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First UK force achieves national equality and diversity standard

Avon and Somerset completes one year assessment process backed up by 600 pieces of supporting evidence
Published - 16/07/2020 By - Gary Mason

Avon and Somerset Police have become the first force in the UK to have achieved accreditation for the National Equality Standard (NES).

NES was developed for businesses and sets equality, diversity and inclusion (EDI) criteria against which companies and other organisations are independently assessed.

It is supported by the Home Office and the Confederation of British Industry (CBI). The Equality and Human Rights Commission (EHRC) was involved in its development and launch

The process took over a year for the force to complete.

Nearly 600 pieces of supporting evidence were supplied for review, with over 50 in-depth conversations and forums with staff, senior leaders and other internal stakeholders, combined with a cultural value assessment survey.

A key part of the assessment were focus groups held in July 2019. They were held across the Force area, with attendance of around 10 people at each. Each session covered a mix of officers and staff from different ranks and grades, who came from a variety of backgrounds, including under-represented groups and staff networks.

From these groups, a number of people were selected at random for more detailed one to one interviews which included several from the senior leadership team.

The assessment report ranks 35 different competencies against policies and practices relating to equality, diversity and inclusion, benchmarked against the NES client average and mapped against a maturity model using a traffic light system.

Meeting the NES benchmark requires at least 25 of the competencies to be rated green, with at least three greens ratings in each of the areas- 70% of competencies are required to be met.

When first assessed in 2019, the force was rated green in 22 of the 35 competencies (63% of competencies had been met), just three short of the overall requirement. In response to this, there was a review and further work completed & evidenced in a number of areas with the aim of meeting the required standard. The reassessment took place earlier this year and evidence provided determined that progress had been made in three of the required competencies, meeting the National Equality Standard benchmark requirement of 25 competencies rated as green.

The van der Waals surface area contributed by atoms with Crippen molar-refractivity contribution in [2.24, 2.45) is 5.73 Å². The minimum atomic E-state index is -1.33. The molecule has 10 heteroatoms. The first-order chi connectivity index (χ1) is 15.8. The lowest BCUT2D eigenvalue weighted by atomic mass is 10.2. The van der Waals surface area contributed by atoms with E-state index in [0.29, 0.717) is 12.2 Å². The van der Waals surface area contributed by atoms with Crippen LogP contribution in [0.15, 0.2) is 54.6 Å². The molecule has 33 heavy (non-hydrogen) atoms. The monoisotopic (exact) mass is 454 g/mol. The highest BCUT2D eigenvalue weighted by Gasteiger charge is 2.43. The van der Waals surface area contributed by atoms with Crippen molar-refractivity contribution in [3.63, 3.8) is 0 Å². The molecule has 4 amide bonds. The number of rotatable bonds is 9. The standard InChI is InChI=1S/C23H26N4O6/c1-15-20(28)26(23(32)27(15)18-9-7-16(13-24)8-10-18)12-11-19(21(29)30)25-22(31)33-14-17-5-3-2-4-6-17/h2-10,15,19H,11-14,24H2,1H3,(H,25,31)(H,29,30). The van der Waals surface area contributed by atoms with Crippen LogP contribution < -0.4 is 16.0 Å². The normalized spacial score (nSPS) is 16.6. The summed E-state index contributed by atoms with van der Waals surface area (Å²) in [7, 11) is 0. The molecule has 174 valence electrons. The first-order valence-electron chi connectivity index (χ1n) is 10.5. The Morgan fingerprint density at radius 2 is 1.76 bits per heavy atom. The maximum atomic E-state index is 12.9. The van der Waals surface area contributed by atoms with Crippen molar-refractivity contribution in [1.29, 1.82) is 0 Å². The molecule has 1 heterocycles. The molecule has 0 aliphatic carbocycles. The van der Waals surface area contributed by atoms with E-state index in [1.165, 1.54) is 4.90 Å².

The final report identified a number of key strengths which included mental health, community relationships and leadership commitment.

The NES accreditation requires a full assessment every three years, with annual checks in-between, to help ensure that the force continues to make progress with its plans to improve equality, diversity and inclusion.

Although Avon and Somerset are the first police force to be accredited with the NES, the standards body has also worked with the Met Police on other diversity and inclusion support.

Avon and Somerset Police Assistant Chief Constable, Steve Cullen, said: “It is a great honour for us to be the first police force in the country to achieve the National Equality Standard. While ‘inclusive’ is one of our four values, I want it to be more than just a word on a page. This independent assessment helps us to see how inclusive we are by reviewing the inner workings of our organisation against national standards. It’s great that we have achieved the benchmark, with the report praising the work we are doing, but there is still plenty of room for improvement. We will continue to work hard to make progress ahead of further assessments over the coming years.”

Police and Crime Commissioner, Sue Mountstevens, said: “The National Equality Standard acknowledges the hard work taking place to encourage equality, diversity and inclusion across the organisation. As one of the most rigorous assessments, it is an honour to be recognised as the first police force to achieve this accreditation.

“It is clear that the police understand the urgency and criticality of having a diverse workforce who represent the communiti

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